There’s a lot of headlines about AI these days: robots, driverless cars, drones, and virtual assistants to name just a few. It all sounds like tomorrow’s world happening today, doesn’t it? But how are companies making the most of AI? Let’s step out of the rarefied headlines and take a look at some practical examples of how AI has been used with great success to improve the bottom line for companies.
AI is being used by eBay to build trust with customers and offer them a personalized experience like never before. Known for being the first online global market place and first mobile store, eBay has vast numbers of customers (168 million active users in the 3rd quarter of 2017). This is good news for the company, but how do you keep it personal when you have so many customers to cater to? This is where AI steps in; by learning from customer behavior over time, it facilitates a deeply personal approach that anticipates customer desires. AI helps the company deal with large information problems that are crucial to understanding the market and the future of e-commerce.
Netflix implements AI for precision marketing. It learns about individual customers from historical data and suggests videos and shows that match their preferences. Netflix also uses AI for top rankings, trending now, recommendations, personalized search and continue watching features of its services. It goes even further by picking the cover picture for a movie based on your profile. Suppose Netflix recommends the latest summer blockbuster to a viewer. If they like drama and romance, it will show a cover picture of a romantic shot of the two leads, while it will display an action scene for action lovers. Talk about tailored to preference.
Vodafone’s goal in using AI was to allow category managers to spend less time analyzing data and more time on decision-making. A digital supply management house helped change how employees work. The company’s experience with machine learning showed them AI truly required a multi-disciplinary team to work well and bias can seep into machine learning, so it is important to pay attention to the values you want the machine learning to reflect.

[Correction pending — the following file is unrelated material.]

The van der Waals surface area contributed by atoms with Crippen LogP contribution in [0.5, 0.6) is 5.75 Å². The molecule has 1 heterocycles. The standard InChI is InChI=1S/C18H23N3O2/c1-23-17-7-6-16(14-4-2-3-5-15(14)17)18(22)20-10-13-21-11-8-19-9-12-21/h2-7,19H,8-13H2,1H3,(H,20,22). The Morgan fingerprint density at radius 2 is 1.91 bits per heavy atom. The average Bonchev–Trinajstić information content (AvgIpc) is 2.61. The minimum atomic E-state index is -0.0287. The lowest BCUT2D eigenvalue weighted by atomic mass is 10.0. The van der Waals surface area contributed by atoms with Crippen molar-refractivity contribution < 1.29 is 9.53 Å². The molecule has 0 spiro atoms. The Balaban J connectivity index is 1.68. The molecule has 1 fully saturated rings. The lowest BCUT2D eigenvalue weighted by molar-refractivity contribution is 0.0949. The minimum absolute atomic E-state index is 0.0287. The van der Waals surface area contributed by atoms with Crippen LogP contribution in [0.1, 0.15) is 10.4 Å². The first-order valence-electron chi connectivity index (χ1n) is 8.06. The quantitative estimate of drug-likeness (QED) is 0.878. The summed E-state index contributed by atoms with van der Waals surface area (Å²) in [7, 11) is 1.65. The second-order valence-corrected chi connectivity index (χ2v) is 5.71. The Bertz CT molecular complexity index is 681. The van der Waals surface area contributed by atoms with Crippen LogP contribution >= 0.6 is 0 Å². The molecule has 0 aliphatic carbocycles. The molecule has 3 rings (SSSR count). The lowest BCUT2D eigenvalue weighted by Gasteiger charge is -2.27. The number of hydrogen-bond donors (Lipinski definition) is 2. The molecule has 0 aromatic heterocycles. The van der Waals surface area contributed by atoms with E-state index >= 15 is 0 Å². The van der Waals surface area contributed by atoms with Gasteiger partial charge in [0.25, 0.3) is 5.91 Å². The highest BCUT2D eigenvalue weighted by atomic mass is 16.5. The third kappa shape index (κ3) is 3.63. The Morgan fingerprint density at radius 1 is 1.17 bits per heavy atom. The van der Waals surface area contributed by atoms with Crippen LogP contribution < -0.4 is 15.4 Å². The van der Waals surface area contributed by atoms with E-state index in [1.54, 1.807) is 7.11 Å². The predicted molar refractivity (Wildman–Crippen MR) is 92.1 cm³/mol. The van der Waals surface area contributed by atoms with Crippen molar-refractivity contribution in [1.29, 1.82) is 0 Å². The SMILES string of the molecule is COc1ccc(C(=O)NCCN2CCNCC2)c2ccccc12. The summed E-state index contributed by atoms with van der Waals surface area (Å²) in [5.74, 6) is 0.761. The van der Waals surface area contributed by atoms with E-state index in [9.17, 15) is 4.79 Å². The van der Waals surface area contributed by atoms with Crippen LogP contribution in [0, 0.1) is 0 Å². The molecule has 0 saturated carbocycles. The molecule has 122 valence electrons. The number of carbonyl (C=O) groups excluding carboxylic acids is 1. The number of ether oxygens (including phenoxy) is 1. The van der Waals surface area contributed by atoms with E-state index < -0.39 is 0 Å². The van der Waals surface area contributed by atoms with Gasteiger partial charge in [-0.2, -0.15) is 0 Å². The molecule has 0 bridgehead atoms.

Phrasee is a company that offers enterprise marketing AI solutions by using deep-learning technology (AI) to generate marketing language for emails that ideally outperforms human writers. For instance, their deep-learning technology determines which subject in an e-mail will give the best result. Their claim is that AI can predict the most effective marketing language to use. This is backed by data and science, not mere human instinct. Phrasee has found that AI has the most powerful impact when it is invisible.
Booking.com is one of the larger, popular internet companies in the world today. It strives to be the best choice for travelers and handles 1.4 million reservations a day. This requires a lot of information retrieval and customers interact with the site over a period of time to do so. The company applies Machine Learning (ML) across a range of areas such as accommodation recommendations, suggested destinations, demand prediction, optimal bidding and fraud detection. It also uses 46 languages and detects urgent topics. Interestingly customers are not aware that they are dealing with AI.
These are examples of AI at work on a daily basis to boost the products or services a company offers, often in an invisible fashion. Perhaps AI can work for you too. Our next-gen, AI-powered content intelligence platform RAPFlow in tandem with our RPA solution RAPBot, provides end-to-end workflow automation capabilities that can be deployed in just a week. Please book a demo to explore how RAPFlow and RAPBot can transform your business.